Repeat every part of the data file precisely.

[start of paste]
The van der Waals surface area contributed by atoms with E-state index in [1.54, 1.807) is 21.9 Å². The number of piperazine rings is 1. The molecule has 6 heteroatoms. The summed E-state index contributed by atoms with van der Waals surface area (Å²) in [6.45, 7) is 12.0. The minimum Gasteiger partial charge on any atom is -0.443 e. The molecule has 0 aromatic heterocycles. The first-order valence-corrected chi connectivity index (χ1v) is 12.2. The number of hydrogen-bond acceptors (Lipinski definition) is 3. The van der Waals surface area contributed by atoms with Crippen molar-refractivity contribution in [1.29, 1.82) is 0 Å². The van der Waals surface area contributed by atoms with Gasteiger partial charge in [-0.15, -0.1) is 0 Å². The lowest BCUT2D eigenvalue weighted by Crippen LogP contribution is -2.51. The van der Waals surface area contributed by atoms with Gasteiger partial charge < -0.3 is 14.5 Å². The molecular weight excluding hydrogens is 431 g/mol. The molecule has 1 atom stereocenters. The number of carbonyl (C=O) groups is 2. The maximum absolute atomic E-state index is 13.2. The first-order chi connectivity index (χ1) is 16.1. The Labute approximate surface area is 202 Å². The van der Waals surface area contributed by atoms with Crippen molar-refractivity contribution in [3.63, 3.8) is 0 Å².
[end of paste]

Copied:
The van der Waals surface area contributed by atoms with E-state index in [1.54, 1.807) is 21.9 Å². The number of piperazine rings is 1. The molecule has 6 heteroatoms. The summed E-state index contributed by atoms with van der Waals surface area (Å²) in [6.45, 7) is 12.0. The minimum Gasteiger partial charge on any atom is -0.443 e. The molecule has 0 aromatic heterocycles. The first-order valence-corrected chi connectivity index (χ1v) is 12.2. The number of hydrogen-bond acceptors (Lipinski definition) is 3. The van der Waals surface area contributed by atoms with Crippen molar-refractivity contribution in [1.29, 1.82) is 0 Å². The van der Waals surface area contributed by atoms with Gasteiger partial charge in [-0.15, -0.1) is 0 Å². The lowest BCUT2D eigenvalue weighted by Crippen LogP contribution is -2.51. The van der Waals surface area contributed by atoms with Gasteiger partial charge < -0.3 is 14.5 Å². The molecular weight excluding hydrogens is 431 g/mol. The molecule has 1 atom stereocenters. The number of carbonyl (C=O) groups is 2. The maximum absolute atomic E-state index is 13.2. The first-order chi connectivity index (χ1) is 16.1. The Labute approximate surface area is 202 Å². The van der Waals surface area contributed by atoms with Crippen molar-refractivity contribution in [3.63, 3.8) is 0 Å².